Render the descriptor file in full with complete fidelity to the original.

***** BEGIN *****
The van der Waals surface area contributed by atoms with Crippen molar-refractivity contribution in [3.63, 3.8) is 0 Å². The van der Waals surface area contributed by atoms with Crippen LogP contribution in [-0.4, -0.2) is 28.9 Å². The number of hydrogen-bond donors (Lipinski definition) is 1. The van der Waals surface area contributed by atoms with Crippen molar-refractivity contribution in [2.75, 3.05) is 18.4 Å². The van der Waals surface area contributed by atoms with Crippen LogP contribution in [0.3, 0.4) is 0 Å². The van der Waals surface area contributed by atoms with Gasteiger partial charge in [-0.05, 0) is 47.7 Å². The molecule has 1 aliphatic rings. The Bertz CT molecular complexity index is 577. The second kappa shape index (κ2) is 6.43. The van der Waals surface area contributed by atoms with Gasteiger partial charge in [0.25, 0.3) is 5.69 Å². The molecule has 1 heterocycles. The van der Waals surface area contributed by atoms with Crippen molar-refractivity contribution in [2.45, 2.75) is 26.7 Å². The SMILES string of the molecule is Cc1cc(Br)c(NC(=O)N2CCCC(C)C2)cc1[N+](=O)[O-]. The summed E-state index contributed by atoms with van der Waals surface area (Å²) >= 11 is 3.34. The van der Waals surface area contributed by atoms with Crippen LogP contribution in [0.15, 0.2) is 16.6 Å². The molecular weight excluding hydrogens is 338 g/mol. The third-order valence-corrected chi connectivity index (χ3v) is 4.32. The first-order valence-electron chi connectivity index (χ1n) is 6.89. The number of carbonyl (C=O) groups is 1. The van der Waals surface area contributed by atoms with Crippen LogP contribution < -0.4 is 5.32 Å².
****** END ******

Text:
The van der Waals surface area contributed by atoms with Crippen molar-refractivity contribution in [3.63, 3.8) is 0 Å². The van der Waals surface area contributed by atoms with Crippen LogP contribution in [-0.4, -0.2) is 28.9 Å². The number of hydrogen-bond donors (Lipinski definition) is 1. The van der Waals surface area contributed by atoms with Crippen molar-refractivity contribution in [2.75, 3.05) is 18.4 Å². The van der Waals surface area contributed by atoms with Crippen LogP contribution in [0.3, 0.4) is 0 Å². The van der Waals surface area contributed by atoms with Gasteiger partial charge in [-0.05, 0) is 47.7 Å². The molecule has 1 aliphatic rings. The Bertz CT molecular complexity index is 577. The second kappa shape index (κ2) is 6.43. The van der Waals surface area contributed by atoms with Gasteiger partial charge in [0.25, 0.3) is 5.69 Å². The molecule has 1 heterocycles. The van der Waals surface area contributed by atoms with Crippen molar-refractivity contribution in [2.45, 2.75) is 26.7 Å². The SMILES string of the molecule is Cc1cc(Br)c(NC(=O)N2CCCC(C)C2)cc1[N+](=O)[O-]. The summed E-state index contributed by atoms with van der Waals surface area (Å²) >= 11 is 3.34. The van der Waals surface area contributed by atoms with Crippen LogP contribution in [0.15, 0.2) is 16.6 Å². The molecular weight excluding hydrogens is 338 g/mol. The third-order valence-corrected chi connectivity index (χ3v) is 4.32. The first-order valence-electron chi connectivity index (χ1n) is 6.89. The number of carbonyl (C=O) groups is 1. The van der Waals surface area contributed by atoms with Crippen LogP contribution < -0.4 is 5.32 Å².